Think Thank Thunk

Blog neighbor Jewish Atheist just graciously included me in a list of “thinking bloggers”, blogs he reads which make him think. Following his choices, I discovered at Outside the Box, that this is a meme, and I’ve been tagged. After being tagged, I’m to …

  1. List 5 blogs I read regularly which make me think.
  2. Link back to the originator of the meme, “the thinking blog“.
  3. optionally add the button “thinking blogger” to my sidebar, which I may do this weekend (and I’ve really really really got to clean up the comment bug). You can leave comments but it flags and nuisance error.

So with out further ado … and in no particular order, thinkers on my list.

  1. The four bloggers at Positive Liberty. While their bent is a little less philosophical than mine, their insistant adherence to that ivory tower idealogy known as Libertarianism as well as their collective expertise in history and law make for an interesting collection of regularly appearing thought provoking essays.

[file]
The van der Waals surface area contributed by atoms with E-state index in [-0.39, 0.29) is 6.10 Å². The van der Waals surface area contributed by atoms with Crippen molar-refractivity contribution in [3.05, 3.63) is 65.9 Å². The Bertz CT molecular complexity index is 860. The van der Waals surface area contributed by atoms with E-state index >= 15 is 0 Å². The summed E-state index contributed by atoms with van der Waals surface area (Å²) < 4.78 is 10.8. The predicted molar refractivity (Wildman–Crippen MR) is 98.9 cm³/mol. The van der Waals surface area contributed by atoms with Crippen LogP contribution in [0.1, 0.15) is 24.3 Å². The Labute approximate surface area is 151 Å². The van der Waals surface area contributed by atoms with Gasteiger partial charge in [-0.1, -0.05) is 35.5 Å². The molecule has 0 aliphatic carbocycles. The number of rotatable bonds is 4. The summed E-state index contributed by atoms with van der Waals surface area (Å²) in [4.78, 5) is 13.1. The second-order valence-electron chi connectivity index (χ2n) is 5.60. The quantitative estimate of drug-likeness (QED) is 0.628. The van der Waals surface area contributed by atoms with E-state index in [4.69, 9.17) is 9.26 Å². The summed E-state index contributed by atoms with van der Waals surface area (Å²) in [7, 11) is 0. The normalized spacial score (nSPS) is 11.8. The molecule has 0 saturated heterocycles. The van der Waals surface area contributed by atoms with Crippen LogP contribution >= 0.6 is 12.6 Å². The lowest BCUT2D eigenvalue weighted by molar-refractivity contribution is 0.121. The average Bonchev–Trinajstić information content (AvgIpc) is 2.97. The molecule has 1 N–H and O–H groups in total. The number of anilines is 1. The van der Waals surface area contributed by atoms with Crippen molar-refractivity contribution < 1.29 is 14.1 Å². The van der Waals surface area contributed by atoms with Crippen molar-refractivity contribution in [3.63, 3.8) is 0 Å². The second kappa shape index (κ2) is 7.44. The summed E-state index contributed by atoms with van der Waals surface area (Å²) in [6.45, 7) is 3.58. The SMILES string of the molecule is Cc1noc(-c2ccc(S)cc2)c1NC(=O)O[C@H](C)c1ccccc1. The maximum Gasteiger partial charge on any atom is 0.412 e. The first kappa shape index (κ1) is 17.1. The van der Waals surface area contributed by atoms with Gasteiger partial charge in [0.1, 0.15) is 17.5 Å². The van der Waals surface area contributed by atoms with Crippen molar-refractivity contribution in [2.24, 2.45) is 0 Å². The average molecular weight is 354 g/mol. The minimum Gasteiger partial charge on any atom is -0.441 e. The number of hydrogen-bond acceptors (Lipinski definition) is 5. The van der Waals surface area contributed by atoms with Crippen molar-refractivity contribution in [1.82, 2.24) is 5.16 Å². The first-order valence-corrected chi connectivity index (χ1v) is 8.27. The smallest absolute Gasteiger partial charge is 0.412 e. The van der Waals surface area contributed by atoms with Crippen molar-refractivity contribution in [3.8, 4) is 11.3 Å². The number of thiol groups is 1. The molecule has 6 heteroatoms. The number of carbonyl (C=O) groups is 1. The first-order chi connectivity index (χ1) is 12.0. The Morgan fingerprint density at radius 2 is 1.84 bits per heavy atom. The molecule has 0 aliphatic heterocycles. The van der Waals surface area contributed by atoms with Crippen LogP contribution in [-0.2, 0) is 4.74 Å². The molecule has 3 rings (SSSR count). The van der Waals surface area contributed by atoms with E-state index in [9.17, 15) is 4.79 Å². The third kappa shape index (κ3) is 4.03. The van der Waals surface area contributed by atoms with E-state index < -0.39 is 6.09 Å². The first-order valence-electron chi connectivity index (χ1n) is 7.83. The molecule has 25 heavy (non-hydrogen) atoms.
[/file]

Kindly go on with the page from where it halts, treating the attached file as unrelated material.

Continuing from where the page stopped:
2. The two bloggers at Faith and Theology (Ben Myers and Kim Fabricus) are thought provoking theologians who write in a manner that lay people can follow, but as the meme suggests, thinking is required.
  3. For poltical blogging the filipino gentleman, Richard Fernandez, blogging at The Belmont Club tops my chart. I really wish the left had his counterpart, JA (Jewish Atheist above) in his list cited Glenn Greenwald for that honor, but for my taste he’s more like the counterpart to Mr Barrett at Hugh Hewitt’s blog. The latter two individual’s political affiliation runs too strong in their writing, both are uncompromisingly partisan for their party, which makes them (both) a little less interesting.
  4. Fields Medalist, Terrence Tao now blogs at What’s New. I wish I had the time in my life to work through just getting a glimmer of what he’s getting at with his questions of the week, besides a snails eye view of what’s going on in cutting edge maths right now.
  5. I’ll wrap this list up with Macht at Prosthesis. Macht often writes about issues on interface between faith and science.

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